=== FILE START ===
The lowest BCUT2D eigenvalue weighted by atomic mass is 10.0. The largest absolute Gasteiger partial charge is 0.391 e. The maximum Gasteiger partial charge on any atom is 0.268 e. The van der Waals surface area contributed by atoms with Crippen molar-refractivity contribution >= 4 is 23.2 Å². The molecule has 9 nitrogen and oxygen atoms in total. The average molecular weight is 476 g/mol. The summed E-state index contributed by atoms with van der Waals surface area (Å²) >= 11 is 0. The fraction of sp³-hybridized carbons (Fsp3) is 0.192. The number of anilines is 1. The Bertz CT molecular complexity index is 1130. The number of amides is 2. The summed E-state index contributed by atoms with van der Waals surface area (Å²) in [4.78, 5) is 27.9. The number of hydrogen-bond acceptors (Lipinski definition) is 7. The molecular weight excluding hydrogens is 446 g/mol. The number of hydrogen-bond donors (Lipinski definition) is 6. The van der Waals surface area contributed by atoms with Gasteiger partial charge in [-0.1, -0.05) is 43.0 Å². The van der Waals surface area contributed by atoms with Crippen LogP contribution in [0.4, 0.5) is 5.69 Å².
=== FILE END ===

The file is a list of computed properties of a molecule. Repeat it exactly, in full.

The lowest BCUT2D eigenvalue weighted by atomic mass is 10.0. The largest absolute Gasteiger partial charge is 0.391 e. The maximum Gasteiger partial charge on any atom is 0.268 e. The van der Waals surface area contributed by atoms with Crippen molar-refractivity contribution >= 4 is 23.2 Å². The molecule has 9 nitrogen and oxygen atoms in total. The average molecular weight is 476 g/mol. The summed E-state index contributed by atoms with van der Waals surface area (Å²) >= 11 is 0. The fraction of sp³-hybridized carbons (Fsp3) is 0.192. The number of anilines is 1. The Bertz CT molecular complexity index is 1130. The number of amides is 2. The summed E-state index contributed by atoms with van der Waals surface area (Å²) in [4.78, 5) is 27.9. The number of hydrogen-bond acceptors (Lipinski definition) is 7. The molecular weight excluding hydrogens is 446 g/mol. The number of hydrogen-bond donors (Lipinski definition) is 6. The van der Waals surface area contributed by atoms with Gasteiger partial charge in [-0.1, -0.05) is 43.0 Å². The van der Waals surface area contributed by atoms with Crippen LogP contribution in [0.4, 0.5) is 5.69 Å².